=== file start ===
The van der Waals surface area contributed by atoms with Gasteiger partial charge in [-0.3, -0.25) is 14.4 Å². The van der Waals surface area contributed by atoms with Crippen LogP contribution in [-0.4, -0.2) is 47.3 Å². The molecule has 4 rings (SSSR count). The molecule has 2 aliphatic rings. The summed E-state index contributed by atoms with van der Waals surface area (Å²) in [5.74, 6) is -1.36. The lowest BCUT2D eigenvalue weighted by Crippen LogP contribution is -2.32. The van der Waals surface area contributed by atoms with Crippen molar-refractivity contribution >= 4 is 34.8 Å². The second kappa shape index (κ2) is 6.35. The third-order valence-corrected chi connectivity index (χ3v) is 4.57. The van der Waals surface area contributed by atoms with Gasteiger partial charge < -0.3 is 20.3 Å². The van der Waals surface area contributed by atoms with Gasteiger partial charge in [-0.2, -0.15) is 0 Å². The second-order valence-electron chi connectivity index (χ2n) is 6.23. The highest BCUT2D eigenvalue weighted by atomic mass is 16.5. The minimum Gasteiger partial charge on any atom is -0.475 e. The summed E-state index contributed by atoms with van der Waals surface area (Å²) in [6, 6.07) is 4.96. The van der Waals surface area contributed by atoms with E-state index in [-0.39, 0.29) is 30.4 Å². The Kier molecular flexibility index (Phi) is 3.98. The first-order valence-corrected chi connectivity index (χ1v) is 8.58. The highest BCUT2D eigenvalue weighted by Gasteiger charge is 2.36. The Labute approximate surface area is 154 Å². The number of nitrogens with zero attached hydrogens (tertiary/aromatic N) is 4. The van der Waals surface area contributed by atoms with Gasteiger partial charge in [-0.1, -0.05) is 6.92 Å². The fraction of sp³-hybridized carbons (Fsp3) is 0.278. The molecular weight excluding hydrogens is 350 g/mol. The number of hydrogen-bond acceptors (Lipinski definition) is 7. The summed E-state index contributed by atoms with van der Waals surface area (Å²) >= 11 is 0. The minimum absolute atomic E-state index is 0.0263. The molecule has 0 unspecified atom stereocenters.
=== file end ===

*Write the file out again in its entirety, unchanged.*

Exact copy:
The van der Waals surface area contributed by atoms with Gasteiger partial charge in [-0.3, -0.25) is 14.4 Å². The van der Waals surface area contributed by atoms with Crippen LogP contribution in [-0.4, -0.2) is 47.3 Å². The molecule has 4 rings (SSSR count). The molecule has 2 aliphatic rings. The summed E-state index contributed by atoms with van der Waals surface area (Å²) in [5.74, 6) is -1.36. The lowest BCUT2D eigenvalue weighted by Crippen LogP contribution is -2.32. The van der Waals surface area contributed by atoms with Crippen molar-refractivity contribution >= 4 is 34.8 Å². The second kappa shape index (κ2) is 6.35. The third-order valence-corrected chi connectivity index (χ3v) is 4.57. The van der Waals surface area contributed by atoms with Gasteiger partial charge < -0.3 is 20.3 Å². The van der Waals surface area contributed by atoms with Gasteiger partial charge in [-0.2, -0.15) is 0 Å². The second-order valence-electron chi connectivity index (χ2n) is 6.23. The highest BCUT2D eigenvalue weighted by atomic mass is 16.5. The minimum Gasteiger partial charge on any atom is -0.475 e. The summed E-state index contributed by atoms with van der Waals surface area (Å²) in [6, 6.07) is 4.96. The van der Waals surface area contributed by atoms with E-state index in [-0.39, 0.29) is 30.4 Å². The Kier molecular flexibility index (Phi) is 3.98. The first-order valence-corrected chi connectivity index (χ1v) is 8.58. The highest BCUT2D eigenvalue weighted by Gasteiger charge is 2.36. The Labute approximate surface area is 154 Å². The number of nitrogens with zero attached hydrogens (tertiary/aromatic N) is 4. The van der Waals surface area contributed by atoms with Gasteiger partial charge in [-0.1, -0.05) is 6.92 Å². The fraction of sp³-hybridized carbons (Fsp3) is 0.278. The molecular weight excluding hydrogens is 350 g/mol. The number of hydrogen-bond acceptors (Lipinski definition) is 7. The summed E-state index contributed by atoms with van der Waals surface area (Å²) >= 11 is 0. The minimum absolute atomic E-state index is 0.0263. The molecule has 0 unspecified atom stereocenters.